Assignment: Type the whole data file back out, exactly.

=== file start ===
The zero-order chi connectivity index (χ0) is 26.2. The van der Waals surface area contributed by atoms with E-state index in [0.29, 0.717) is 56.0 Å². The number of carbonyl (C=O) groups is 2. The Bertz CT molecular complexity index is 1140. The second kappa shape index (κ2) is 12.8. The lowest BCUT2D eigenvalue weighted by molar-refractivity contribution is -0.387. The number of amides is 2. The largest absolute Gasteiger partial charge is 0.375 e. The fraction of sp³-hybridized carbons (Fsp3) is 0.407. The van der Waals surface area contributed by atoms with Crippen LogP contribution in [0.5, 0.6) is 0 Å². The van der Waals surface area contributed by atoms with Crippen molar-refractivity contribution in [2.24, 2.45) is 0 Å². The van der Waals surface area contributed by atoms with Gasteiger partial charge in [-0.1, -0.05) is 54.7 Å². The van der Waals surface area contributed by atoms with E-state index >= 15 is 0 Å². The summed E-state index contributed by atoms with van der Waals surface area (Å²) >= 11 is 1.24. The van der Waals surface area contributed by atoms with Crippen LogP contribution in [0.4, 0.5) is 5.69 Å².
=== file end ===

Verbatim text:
The zero-order chi connectivity index (χ0) is 26.2. The van der Waals surface area contributed by atoms with E-state index in [0.29, 0.717) is 56.0 Å². The number of carbonyl (C=O) groups is 2. The Bertz CT molecular complexity index is 1140. The second kappa shape index (κ2) is 12.8. The lowest BCUT2D eigenvalue weighted by molar-refractivity contribution is -0.387. The number of amides is 2. The largest absolute Gasteiger partial charge is 0.375 e. The fraction of sp³-hybridized carbons (Fsp3) is 0.407. The van der Waals surface area contributed by atoms with Crippen LogP contribution in [0.5, 0.6) is 0 Å². The van der Waals surface area contributed by atoms with Crippen molar-refractivity contribution in [2.24, 2.45) is 0 Å². The van der Waals surface area contributed by atoms with Gasteiger partial charge in [-0.1, -0.05) is 54.7 Å². The van der Waals surface area contributed by atoms with E-state index >= 15 is 0 Å². The summed E-state index contributed by atoms with van der Waals surface area (Å²) >= 11 is 1.24. The van der Waals surface area contributed by atoms with Crippen LogP contribution in [0.4, 0.5) is 5.69 Å².